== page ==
Follow this tutorial to see how you can make any HTML website easily editable with Pinegrow CMS for static HTML websites.
CMS mode requires in Pinegrow 2.93+.
Mr. Pine Cone is a simple one-page HTML website.
In this tutorial we’ll make the website editable with Pinegrow in CMS mode, so that end-users can edit it by themselves, even if they know nothing about HTML. All we need to do is define editable areas on elements that end-user will be allowed to change.
Download the project files
If you wish you can follow the tutorial with sample projects:
- Mr. Pine Cone starting point without editable areas
- Mr. Pine Cone finished Pinegrow CMS enabled project
BTW. you can freely use the Mr. Pine Cone theme to build your own personal or commercial websites.
What should be editable?
First, let’s take a look at what parts of the website should be editable. Then we’ll go through those elements one by one and define them as editable areas.
Title and subtitle
Select the H1 heading and in ACT panel add Define editable area action.
Each editable area needs an id (name) and we have to specify which parts of the element should be editable. Here we select Inner content (checked by default) because we want to make everything inside the H1 element editable.
And we do the same for the H2 subtitle:
The button will be more interesting because we want to make a couple of its properties editable: the icon, the label, button type (color) and the url of the link.
Notice that we wrapped the label (Let’s plant Pines!) into a <span>, so that we can make the span an editable area for the button label. If we would do the whole content of the button editable, the content would also include the icon. Editing the label “<i class=”fa fa-tree”></i> Let’s plant Pines!” would not be very friendly and could lead to end-user accidentally breaking the icon code or removing the space between the icon and the text.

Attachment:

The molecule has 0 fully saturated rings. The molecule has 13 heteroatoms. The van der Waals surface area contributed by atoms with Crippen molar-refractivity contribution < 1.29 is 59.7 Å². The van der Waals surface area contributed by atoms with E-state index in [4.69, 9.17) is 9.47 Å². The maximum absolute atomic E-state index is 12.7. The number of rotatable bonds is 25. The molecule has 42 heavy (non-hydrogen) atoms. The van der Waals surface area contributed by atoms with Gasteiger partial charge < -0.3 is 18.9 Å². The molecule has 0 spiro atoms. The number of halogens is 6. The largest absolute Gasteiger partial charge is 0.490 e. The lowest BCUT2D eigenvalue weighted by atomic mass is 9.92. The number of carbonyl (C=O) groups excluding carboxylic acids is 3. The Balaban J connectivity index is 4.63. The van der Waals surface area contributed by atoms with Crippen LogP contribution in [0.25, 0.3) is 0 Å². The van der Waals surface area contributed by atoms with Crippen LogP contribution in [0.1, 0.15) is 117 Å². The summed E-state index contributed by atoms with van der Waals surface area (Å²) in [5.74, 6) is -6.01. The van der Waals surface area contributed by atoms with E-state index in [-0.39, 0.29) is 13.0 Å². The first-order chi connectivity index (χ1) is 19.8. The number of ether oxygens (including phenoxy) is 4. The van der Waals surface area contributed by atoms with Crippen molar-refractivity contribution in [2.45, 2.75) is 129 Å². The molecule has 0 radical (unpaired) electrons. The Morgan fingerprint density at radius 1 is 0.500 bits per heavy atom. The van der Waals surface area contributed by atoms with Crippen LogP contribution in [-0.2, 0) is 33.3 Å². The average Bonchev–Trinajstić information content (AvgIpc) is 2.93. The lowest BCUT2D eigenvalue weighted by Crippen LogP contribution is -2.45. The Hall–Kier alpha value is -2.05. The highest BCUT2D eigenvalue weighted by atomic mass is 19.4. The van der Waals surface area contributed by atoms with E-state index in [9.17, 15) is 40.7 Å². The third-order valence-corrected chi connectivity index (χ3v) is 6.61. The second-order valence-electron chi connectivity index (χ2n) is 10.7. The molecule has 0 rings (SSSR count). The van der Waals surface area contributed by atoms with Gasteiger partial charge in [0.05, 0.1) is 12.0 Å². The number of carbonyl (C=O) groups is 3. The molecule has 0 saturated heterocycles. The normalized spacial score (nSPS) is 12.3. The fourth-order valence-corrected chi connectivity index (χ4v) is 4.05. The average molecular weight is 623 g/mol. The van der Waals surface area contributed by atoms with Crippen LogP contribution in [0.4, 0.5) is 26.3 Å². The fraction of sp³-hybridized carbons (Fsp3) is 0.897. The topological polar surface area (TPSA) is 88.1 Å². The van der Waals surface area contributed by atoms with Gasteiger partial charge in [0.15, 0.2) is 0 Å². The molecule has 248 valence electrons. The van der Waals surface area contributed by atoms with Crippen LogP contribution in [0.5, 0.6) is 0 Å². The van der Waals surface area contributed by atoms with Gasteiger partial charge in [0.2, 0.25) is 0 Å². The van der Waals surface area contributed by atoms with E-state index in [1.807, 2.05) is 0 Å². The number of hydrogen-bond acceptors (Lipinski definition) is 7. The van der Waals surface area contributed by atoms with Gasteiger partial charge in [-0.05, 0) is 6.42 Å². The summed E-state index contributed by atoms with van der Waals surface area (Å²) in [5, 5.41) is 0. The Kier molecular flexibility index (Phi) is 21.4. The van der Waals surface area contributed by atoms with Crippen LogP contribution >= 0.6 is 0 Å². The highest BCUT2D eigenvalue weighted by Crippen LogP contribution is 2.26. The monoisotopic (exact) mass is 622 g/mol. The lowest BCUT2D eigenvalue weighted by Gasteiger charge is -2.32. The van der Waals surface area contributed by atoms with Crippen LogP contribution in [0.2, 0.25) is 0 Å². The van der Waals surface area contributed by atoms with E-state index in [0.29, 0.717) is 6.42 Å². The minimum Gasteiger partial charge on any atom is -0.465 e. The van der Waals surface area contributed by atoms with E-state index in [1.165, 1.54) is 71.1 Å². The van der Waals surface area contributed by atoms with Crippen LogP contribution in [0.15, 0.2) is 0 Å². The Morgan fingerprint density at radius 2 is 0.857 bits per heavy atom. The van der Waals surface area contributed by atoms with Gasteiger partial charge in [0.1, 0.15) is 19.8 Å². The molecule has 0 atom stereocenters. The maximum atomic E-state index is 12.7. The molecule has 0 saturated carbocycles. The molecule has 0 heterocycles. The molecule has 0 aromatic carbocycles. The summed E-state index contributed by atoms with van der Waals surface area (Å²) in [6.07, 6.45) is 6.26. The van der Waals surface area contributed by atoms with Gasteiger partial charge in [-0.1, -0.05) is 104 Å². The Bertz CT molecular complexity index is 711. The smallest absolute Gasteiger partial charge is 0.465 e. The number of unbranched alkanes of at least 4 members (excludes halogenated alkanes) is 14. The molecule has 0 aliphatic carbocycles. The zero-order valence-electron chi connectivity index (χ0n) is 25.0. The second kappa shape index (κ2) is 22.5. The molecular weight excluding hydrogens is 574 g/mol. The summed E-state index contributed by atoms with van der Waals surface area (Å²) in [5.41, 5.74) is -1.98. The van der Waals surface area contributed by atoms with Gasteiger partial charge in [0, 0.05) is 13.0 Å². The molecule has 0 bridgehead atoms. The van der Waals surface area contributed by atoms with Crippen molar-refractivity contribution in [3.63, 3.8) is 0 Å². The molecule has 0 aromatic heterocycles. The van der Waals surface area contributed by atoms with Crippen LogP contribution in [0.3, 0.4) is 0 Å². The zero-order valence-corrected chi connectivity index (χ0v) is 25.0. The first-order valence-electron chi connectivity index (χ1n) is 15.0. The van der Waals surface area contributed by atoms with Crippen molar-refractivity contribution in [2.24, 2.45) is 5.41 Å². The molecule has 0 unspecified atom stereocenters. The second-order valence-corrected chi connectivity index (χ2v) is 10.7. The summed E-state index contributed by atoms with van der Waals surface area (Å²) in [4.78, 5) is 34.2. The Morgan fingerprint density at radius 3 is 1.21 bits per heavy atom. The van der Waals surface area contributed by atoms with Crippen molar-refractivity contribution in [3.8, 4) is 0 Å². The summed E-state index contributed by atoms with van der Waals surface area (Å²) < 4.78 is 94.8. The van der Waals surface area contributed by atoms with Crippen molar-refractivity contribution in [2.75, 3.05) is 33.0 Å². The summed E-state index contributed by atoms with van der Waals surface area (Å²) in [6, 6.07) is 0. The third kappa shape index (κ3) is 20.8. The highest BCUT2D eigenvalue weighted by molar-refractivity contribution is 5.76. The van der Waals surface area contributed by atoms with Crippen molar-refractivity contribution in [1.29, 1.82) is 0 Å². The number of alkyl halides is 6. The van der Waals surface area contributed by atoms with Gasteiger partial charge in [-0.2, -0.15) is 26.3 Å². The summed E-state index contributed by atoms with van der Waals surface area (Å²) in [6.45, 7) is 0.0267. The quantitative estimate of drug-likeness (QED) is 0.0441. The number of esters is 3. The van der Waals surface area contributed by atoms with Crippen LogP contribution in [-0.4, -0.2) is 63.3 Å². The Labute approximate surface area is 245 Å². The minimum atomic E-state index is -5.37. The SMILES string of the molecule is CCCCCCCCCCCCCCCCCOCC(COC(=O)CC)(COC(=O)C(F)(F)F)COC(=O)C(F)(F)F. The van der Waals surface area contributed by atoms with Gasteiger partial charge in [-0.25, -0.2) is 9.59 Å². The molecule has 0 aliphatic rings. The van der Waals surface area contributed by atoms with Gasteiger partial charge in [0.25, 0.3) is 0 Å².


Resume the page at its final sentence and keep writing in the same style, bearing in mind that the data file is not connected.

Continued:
Let’s do the label first. Select the span element and Define editable area:
Then the icon. Select the Font Awesome icon and Define editable area. Notice that we unchecked the Inner content because the icon element has no editable inner content. Rather the class that controls the icon is editable. Instead of listing all 100s of Font Awesome classes in Classes setting we check the Icon setting, an editable area extension implemented by the Font Awesome Pinegrow plugin (the plugin needs to be activated on the page for this to work).
Making button link and color editable is next. Select the button element and Define editable area. Inner content must be off because we defined individual editable areas to handle the button content: icon on the i element and label on the span element. Make the href attribute editable so that the end-user will be able to change the url of the button link. And check Button type, an extension implemented by the Bootstrap plugin.
Let’s quickly switch to Test CMS mode (Components -> Test CMS mode) to try how things will work in the CMS mode:
In CMS mode editable areas become properties in the PROP panel. Select the button and check out the PROP panel:
Nice! But wouldn’t it be even better if we could have all button’s editable properties displayed at the same time? We can do that by defining button as a component. Switch out of the Test CMS mode and add Define component action from the ACT panel to the button and update components (Components -> Quick update):
Back in the CMS mode we now see all button’s editable properties at the same time. Components are useful to group editable areas like this. And more, as we’ll soon see…
Making the main textual content of the page editable is easy. We select the wrapping section and make it into an editable area with editable inner content. The end-user will be able to double-click on the text and edit it inline (can do the same for the button label, headings and all other editable inner content).